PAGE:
Using the discrete model, variations in sulphate resulted in a maximum concentration change of less than 0.02% for those MFGs that avoided washout, including the hydrogenotrophs. Steady state differences of less than 10–4 g L−1 were observed for all metabolite concentrations, with the exception of sulphate, which increased with increasing influx levels.

The results of the continuous model showed greater differentiation between sulphate and transit time conditions (Table 2). Changes in the non-hydrogenotrophic MFGs and the acetogen MFG between sulphate influx levels were minimal, as were changes in SCFA concentrations. The concentration of the methanogen MFG increased under the NoS influx level and decreased under the HighS influx level, the magnitude of this change increasing with increasing transit times. Conversely, the concentration of the SRB MFG decreased by at least 19% under the NoS influx level and increased by 1–2% under the HighS influx level, with H2S concentration changes following the SRB trend.

Table 2 Summary of changes in microbiota and metabolite concentrations with varied sulphate influx and transit times. Percentage changes to one significant figure compared to the results under NormS conditions are shown, after the full transit time

Thus, the discrete and continuous models were not consistent in their conclusions on the effect of varied sulphate influx on the SRB MFG. The discrete model predicted washout of the SRB MFG under all conditions simulated, whereas the continuous model predicted that increased sulphate would result in incremental increases in SRB and H2S concentrations, while removal of sulphate inflow would result in substantial decreases in both these quantities.

Discussion

The modelling work described here builds on the work of Kettle et al. [11], developing and applying the microbial community model microPop [10] for the study of the human colonic microbiota. Several features were added to the model, encompassing both human and microbial metabolites and functions. The increased attention given to hydrogen cross-feeders in this work increases the model’s potential to provide useful predictions in the analysis of these microbes.

The number of in vitro data sources used for model validation was limited by the requirement for detailed information on study design and time-course measurements of metabolite and microbial concentrations. However, the three sources and 14 independent experiments used allowed for comparison of the model predictions to microbial data for the majority of MFGs in the model, and against concentration data for five microbial metabolites, namely acetate, butyrate, propionate, lactate and formate.

The accuracy of the model predictions varied between parameter sets. Overall, no clearly superior parameter set was established from the validation runs: while the Beta parameter set of Wang et al. [12] appeared superior to the original Alpha parameter set of Kettle et al. [10] in most cases, its poor performance in the pH shift experiments of Walker et al. [13] prevents its recommendation as the more accurate parameter set for all cases. A similar conclusion was reached in the microPop:Colon simulations: predictions of the model using either parameter set were similar, with similar flaws. In the future, it may be possible to derive a new parameter set, incorporating the latest knowledge of the MFGs, which shows better performance than either current parameter set. Alternatively, it could be possible to select the parameter set based on knowledge of the specific strains in the inoculum to be simulated.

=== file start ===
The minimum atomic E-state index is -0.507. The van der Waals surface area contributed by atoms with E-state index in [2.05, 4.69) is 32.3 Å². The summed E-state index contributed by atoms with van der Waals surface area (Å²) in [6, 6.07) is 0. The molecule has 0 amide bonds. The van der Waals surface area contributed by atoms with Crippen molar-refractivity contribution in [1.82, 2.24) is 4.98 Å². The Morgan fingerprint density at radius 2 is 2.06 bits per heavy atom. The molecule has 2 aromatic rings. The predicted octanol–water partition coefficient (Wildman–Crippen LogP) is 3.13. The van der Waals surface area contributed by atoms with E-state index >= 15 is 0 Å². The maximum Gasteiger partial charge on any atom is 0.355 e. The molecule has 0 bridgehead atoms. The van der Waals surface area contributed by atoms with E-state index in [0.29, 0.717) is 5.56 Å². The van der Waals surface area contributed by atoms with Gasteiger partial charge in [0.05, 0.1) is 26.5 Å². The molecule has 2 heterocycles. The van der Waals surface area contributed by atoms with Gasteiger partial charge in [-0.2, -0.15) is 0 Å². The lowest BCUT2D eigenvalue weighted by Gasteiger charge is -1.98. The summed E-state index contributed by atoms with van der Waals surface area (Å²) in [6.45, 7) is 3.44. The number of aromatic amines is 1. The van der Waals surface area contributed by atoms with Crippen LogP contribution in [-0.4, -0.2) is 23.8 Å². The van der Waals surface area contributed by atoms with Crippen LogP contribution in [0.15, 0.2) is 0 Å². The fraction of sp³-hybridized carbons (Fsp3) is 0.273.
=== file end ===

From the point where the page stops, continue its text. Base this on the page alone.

The viable and optimal pH range of each MFG was altered between the Alpha and Beta parameter sets. As pH varies between 5 and 7.5 in the simulations of the in vitro experiments and for the microPop:Colon runs, this change has a strong effect on growth. Moreover, substantial alterations were made to the maximum growth rate of the Bacteroides MFG on protein, NSP and resistant starch. Due to the dominance of this MFG in many of the simulations detailed here, the differing model predictions between parameter sets were to be expected.

The original setting of parameter values in the Alpha set by Kettle et al. [11] and of the more recent Beta set was performed either from monoculture experimentation or assumptions based on the literature. As a result of this use of monoculture parameters, the model inherently assumes that monoculture metabolic parameter values are also accurate in a co-culture environment. Experimental and modelling evidence in the literature both supports and opposes this assumption, with monoculture parameters sufficient for certain applications to co-culture [26, 27], but with co-culture fitted parameters necessary for more complex communities [28, 29]. Unfortunately, the derivation of parameter values for co-culture growth is challenged by the difficulty of successfully co-culturing multiple strains in vitro and extracting the contributions of each to net metabolite flux. The current model version is constrained by this lack of data.

There are obvious limitations in assuming that a single set of parameter values is representative of an entire functional group: clearly more variation exists between strains in the same MFG than is captured using this assumption. Kettle et al. [11] addressed the need for greater diversity of metabolic capabilities by running their model with multiple strains in each MFG, each of which had stochastically varied parameter values within a certain range. Stochastic variation within each MFG was not performed here, but would be a natural next step in the analysis of the model. While this would likely result in quantitative changes in the relative abundance of many MFGs, we speculate that it would be unlikely to qualitatively change aspects such as the washout of hydrogenotrophs in the discrete model, or the overall dominance of the Bacteroides MFG seen in most of the simulations.